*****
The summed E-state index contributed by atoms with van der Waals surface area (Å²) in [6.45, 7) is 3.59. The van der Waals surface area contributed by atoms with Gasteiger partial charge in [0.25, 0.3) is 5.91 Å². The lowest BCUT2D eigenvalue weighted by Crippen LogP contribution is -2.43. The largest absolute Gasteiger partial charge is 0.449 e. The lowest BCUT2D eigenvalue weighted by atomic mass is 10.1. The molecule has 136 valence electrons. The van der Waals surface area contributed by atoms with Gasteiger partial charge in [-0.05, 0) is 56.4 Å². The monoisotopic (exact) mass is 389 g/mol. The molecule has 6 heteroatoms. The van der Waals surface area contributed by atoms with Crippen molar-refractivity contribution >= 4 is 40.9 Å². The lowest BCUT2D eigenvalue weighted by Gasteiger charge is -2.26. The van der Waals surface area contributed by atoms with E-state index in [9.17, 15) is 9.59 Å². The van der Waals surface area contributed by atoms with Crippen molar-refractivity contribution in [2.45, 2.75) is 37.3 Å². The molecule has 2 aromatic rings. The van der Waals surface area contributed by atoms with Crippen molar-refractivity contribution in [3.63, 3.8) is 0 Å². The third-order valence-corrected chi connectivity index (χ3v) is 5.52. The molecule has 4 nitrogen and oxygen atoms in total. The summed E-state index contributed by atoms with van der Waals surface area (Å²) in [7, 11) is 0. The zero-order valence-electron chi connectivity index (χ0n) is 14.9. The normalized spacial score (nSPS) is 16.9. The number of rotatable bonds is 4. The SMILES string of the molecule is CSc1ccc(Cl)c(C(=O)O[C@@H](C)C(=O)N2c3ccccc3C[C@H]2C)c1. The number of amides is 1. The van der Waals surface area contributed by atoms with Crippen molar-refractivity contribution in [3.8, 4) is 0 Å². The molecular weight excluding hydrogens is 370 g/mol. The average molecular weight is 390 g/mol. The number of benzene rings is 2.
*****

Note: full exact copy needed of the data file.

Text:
The summed E-state index contributed by atoms with van der Waals surface area (Å²) in [6.45, 7) is 3.59. The van der Waals surface area contributed by atoms with Gasteiger partial charge in [0.25, 0.3) is 5.91 Å². The lowest BCUT2D eigenvalue weighted by Crippen LogP contribution is -2.43. The largest absolute Gasteiger partial charge is 0.449 e. The lowest BCUT2D eigenvalue weighted by atomic mass is 10.1. The molecule has 136 valence electrons. The van der Waals surface area contributed by atoms with Gasteiger partial charge in [-0.05, 0) is 56.4 Å². The monoisotopic (exact) mass is 389 g/mol. The molecule has 6 heteroatoms. The van der Waals surface area contributed by atoms with Crippen molar-refractivity contribution >= 4 is 40.9 Å². The lowest BCUT2D eigenvalue weighted by Gasteiger charge is -2.26. The van der Waals surface area contributed by atoms with E-state index in [9.17, 15) is 9.59 Å². The van der Waals surface area contributed by atoms with Crippen molar-refractivity contribution in [2.45, 2.75) is 37.3 Å². The molecule has 2 aromatic rings. The van der Waals surface area contributed by atoms with Crippen molar-refractivity contribution in [3.63, 3.8) is 0 Å². The third-order valence-corrected chi connectivity index (χ3v) is 5.52. The molecule has 4 nitrogen and oxygen atoms in total. The summed E-state index contributed by atoms with van der Waals surface area (Å²) in [7, 11) is 0. The zero-order valence-electron chi connectivity index (χ0n) is 14.9. The normalized spacial score (nSPS) is 16.9. The number of rotatable bonds is 4. The SMILES string of the molecule is CSc1ccc(Cl)c(C(=O)O[C@@H](C)C(=O)N2c3ccccc3C[C@H]2C)c1. The number of amides is 1. The van der Waals surface area contributed by atoms with Crippen molar-refractivity contribution in [3.8, 4) is 0 Å². The molecular weight excluding hydrogens is 370 g/mol. The average molecular weight is 390 g/mol. The number of benzene rings is 2.